Death in the Mud
In “Django” the main setting is a desolate town in which only the whorehouse seems to be operational. There are two warring factions; one is a gang of Mexican bandits, the other a KKK-like group of criminals and racists. And then there’s Django – a wanderer who is hauling a coffin wherever he goes. You may think that he is the classic western hero, or at least the equivalent of the silent, nameless icon from Leone’s spaghetti westerns. Well this is a spaghetti western and Django is indeed an icon, but he is not a hero nor is he very silent. He is vengeance incarnate, and Django's (Franco Nero) amazing steel-blue eyes speak way more to this than the words that come from his mouth.
This world that Sergio Corbucci paints is one of the bleakest visions of the west that I’ve seen so far. There is something very apocalyptic about it all as any sense of morality seems to be non-existent and the few people that populate this hellish landscape seem to be scraping for a dollar and for life itself, even our anti-hero lets greed get the better of him. And then the majority of these people get killed off – the body count in this film is really immense, in once scene Django kills over 40 men on his own. And no one gets spared, the innocent suffer as much as the vile, but then again who is innocent in this story?
Obviously this is a very violent film, but even though the violence is quite omnipresent in this world it is also very stylized. Some of it is very disgusting and even a bit disturbing as well which makes the film walk an interesting line between Leone-like cathartic violence and something real and grotesque. So despite appearances I never felt like this film was glorifying violence itself, even though it is often an outburst of masculinity or is perpetrated by characters out of simple pleasure for violence. However this very much fits the characters and the bleak style of the film.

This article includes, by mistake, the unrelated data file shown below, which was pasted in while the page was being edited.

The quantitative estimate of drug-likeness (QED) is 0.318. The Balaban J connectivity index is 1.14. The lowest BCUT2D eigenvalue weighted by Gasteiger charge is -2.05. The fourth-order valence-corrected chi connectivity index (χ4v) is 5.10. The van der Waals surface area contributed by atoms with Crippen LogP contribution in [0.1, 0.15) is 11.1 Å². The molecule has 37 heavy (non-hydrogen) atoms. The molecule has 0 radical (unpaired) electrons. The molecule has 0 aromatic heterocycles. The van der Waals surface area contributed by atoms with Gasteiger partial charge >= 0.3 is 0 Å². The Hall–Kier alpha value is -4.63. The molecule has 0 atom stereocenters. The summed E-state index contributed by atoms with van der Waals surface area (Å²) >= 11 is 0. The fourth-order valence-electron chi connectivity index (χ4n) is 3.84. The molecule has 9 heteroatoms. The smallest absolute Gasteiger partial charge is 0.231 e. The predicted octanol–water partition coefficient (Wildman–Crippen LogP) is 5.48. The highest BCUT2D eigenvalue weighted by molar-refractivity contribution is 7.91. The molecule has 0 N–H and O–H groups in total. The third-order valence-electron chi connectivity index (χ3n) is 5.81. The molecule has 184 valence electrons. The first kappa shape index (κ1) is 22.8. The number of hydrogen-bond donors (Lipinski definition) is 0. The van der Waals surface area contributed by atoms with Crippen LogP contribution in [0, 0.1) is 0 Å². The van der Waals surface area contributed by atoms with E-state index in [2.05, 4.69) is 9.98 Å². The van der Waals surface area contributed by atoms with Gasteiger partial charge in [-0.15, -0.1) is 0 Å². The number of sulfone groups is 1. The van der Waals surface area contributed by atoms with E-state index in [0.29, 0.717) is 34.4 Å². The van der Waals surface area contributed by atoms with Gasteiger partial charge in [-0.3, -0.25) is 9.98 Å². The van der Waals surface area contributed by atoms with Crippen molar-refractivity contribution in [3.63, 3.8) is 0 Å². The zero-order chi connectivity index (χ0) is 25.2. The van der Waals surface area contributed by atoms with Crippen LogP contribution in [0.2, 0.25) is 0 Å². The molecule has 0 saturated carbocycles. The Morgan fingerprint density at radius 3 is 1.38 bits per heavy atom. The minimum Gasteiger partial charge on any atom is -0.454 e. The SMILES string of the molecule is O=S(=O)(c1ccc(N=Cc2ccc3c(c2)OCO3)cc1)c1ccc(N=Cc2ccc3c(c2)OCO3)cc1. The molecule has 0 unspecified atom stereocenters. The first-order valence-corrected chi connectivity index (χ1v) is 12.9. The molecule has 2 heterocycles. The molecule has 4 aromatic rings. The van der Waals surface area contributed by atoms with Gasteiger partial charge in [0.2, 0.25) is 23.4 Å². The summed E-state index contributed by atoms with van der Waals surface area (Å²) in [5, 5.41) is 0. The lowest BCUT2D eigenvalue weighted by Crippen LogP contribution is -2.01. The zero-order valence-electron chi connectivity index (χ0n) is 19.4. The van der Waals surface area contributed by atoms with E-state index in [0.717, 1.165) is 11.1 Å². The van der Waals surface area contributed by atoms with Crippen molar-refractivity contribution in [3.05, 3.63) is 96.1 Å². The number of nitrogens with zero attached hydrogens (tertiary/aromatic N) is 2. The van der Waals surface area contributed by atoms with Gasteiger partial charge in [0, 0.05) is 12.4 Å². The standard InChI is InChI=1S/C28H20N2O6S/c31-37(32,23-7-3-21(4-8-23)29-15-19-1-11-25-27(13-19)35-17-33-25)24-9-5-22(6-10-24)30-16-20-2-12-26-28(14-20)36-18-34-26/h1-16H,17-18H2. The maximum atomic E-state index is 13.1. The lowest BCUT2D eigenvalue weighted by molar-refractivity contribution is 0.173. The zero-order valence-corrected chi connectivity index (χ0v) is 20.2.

And this style is the film’s main asset. There are very few living things in this world, no critters or green trees. Everything seems dead and dusty and damp. Then there’s that muddy main street of that desolate town, it looks amazing on screen especially because everything is deserted, and only Django with his coffin is walking down it. All this mud makes the whole movie look quite filthy which just further feeds in to that grim aesthetic, and whenever Corbucci gets the chance he seems to gladly let his actors roll around in that mud a bit.
As the shooting style is concerned Corbucci seems to be influenced by Leone although “Django” does lack that meticulous precision of Leone’s work. The extreme close ups and stylized frames are there but he never seems to be slavish to this aesthetic and does serve his film first and foremost. And all this leaves “Django” as a very competent and memorable film, but it is also a flawed film primarily because of a few missed opportunities and the plotting and odd character decisions. However there’s a lot to love here and obsess over and the film does ultimately provide a very unique portrayal of the west.
Franco Nero - Django
Loredana Nusiciak - Maria
Jose Bodalo - Gen. Hugo Rodriguez
Eduardo Fajardo - Maj. Jackson
Angel Alvarez - Nathaniel the Bartender
Original language: Italian